Website Checklist: What You Need to Get Your Site Launched

I find checklists useful when I’m planning a new project on a big scale, and let’s face it: a lot of websites fall into the category of big projects!

I’ve compiled this checklist to assist anyone who’s planning to get a website for their business or professional activities. It helps to have the steps clearly outlined, because not every stage is necessarily an obvious one. My last design checklist proved very helpful to many people, and I hope this one will be just as useful.

Web Host

Not the same as your Internet Service Provider (ISP) although some ISPs offer web hosting as an additional service. A web host will provide space on one of their servers to house your website. If your site is especially large or likely to draw high volumes of traffic the web host can often provide a virtual private server at an additional cost.

Domain name (DNS)

Your web address e.g. No one owns a domain for life; they can be purchased year by year (or in a block of several years, which can be cheaper). If you don’t renew your domain, you’ll lose access to it until you purchase it again. For example, I’m not the first person to have owned and I was fortunate that it became available just as I was seeking a domain for my website! It’s common to buy a domain through a web host or specialist domain reseller.

Target audience

The internet is a medium for communication; to get the best out of your website, you’ll need a very clear understanding of who you want to communicate with online. It also helps to find out what your target audience wants: information, problem-solving, entertainment, broader shopping choices? This is an excellent place to start when working on your website strategy, and is very helpful with the next section on your website checklist:

A purpose for getting on the web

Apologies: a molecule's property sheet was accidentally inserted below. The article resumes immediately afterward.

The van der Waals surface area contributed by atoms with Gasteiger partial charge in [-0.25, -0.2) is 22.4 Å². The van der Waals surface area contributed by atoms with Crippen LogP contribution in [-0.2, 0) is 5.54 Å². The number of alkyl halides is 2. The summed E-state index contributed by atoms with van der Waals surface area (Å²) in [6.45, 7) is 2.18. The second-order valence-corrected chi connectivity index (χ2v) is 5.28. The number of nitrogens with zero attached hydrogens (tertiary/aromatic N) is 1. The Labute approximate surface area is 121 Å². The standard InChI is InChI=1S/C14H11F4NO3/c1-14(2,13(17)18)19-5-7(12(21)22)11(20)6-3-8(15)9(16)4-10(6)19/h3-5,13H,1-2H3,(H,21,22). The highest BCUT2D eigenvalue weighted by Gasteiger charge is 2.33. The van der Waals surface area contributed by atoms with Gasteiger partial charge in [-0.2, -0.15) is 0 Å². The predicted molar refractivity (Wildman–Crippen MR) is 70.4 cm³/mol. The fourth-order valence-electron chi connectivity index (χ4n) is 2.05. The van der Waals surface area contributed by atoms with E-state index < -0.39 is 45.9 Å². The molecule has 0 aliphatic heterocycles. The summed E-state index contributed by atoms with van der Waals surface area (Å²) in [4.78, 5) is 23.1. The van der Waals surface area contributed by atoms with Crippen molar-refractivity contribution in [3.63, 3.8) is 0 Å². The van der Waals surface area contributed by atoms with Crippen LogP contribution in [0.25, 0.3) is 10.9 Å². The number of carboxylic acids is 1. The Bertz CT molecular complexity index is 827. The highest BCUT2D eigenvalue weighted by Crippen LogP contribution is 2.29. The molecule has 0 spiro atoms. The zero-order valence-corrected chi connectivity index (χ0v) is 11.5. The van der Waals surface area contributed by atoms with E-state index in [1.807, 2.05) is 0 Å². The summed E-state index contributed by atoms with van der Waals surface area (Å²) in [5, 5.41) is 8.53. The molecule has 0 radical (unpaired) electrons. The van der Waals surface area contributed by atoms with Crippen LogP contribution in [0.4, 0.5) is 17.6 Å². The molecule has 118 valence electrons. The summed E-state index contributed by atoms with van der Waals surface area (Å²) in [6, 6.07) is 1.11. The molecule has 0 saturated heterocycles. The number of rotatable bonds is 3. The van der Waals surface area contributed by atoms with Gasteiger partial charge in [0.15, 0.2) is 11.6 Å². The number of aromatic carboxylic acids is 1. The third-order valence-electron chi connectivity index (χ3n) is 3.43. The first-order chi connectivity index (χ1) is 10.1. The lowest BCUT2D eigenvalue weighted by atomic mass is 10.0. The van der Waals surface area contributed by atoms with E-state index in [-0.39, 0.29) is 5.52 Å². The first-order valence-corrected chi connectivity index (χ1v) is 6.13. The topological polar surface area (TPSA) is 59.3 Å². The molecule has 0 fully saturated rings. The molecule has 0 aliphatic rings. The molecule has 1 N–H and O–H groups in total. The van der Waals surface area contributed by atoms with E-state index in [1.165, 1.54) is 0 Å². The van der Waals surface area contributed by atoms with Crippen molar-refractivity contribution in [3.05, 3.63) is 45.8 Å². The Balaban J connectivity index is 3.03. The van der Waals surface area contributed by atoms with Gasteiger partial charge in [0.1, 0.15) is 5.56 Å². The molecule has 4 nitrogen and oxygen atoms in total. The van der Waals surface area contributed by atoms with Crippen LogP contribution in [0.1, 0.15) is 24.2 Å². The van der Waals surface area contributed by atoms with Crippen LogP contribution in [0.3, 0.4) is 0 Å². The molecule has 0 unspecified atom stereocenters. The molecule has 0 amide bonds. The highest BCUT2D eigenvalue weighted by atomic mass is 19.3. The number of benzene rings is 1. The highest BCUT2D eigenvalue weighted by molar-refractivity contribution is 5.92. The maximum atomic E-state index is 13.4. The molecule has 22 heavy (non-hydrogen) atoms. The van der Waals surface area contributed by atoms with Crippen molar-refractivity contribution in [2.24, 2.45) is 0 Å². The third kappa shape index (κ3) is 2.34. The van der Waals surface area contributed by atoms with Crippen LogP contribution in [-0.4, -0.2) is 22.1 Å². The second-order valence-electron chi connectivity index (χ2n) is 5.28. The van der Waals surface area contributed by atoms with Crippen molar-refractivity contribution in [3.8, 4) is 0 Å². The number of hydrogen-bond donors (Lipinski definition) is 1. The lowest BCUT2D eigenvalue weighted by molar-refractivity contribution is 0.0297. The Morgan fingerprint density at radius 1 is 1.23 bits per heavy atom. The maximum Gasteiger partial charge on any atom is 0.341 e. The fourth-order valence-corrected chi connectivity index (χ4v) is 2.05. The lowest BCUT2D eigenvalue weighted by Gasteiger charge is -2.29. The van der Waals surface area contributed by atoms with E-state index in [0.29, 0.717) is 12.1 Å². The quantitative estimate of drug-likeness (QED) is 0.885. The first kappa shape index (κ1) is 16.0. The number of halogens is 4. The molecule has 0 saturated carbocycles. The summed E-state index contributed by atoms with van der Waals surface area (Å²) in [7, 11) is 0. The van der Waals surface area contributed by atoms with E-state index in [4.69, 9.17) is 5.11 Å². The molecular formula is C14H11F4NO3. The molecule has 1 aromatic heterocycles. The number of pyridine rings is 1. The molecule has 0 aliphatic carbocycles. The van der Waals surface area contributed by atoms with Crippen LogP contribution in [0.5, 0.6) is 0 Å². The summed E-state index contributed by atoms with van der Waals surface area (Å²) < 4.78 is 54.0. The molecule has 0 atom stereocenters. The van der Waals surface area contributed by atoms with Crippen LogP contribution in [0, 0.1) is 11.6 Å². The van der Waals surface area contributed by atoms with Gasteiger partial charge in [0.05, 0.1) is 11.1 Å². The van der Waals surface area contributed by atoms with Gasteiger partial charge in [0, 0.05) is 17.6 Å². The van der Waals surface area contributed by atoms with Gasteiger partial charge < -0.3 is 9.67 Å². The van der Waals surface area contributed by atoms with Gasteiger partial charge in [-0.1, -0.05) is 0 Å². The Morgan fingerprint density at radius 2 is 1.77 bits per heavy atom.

What functions will your website serve for you or your business? A site which is used as an additional marketing tool and point of contact has fewer requirements for setup than, for example, an e-commerce site, web forum or online gallery. Make a list of all the things you want your site to do and provide. It’s important to do this very early on, before any work gets started.

A budget

You should not expect to pay less than four figures for a quality website. Be prepared to do some research into web design and how much it costs.


Text, images, logo: have these ready to go before your designer starts work, and you’ll have a very smooth-running process. It can help to start by considering what your target audience will be looking for on your site. This will help you decide what pages your website will need, and what content will be necessary to fill those pages.

Content Management System (CMS)

Years ago it was necessary to pay someone or train someone in the coding skills required to update information on your website. Content Management Systems now allow people to update their own sites without any specialist training. The most popular CMS platforms are open-source (i.e. they can be used and modified free of charge). WordPress, Drupal and Joomla are examples of these. Expression Engine is another highly regarded CMS but for most users it’s only available for a fee. Alternatively, some web design/development companies create their own CMS exclusively for their clients’ use.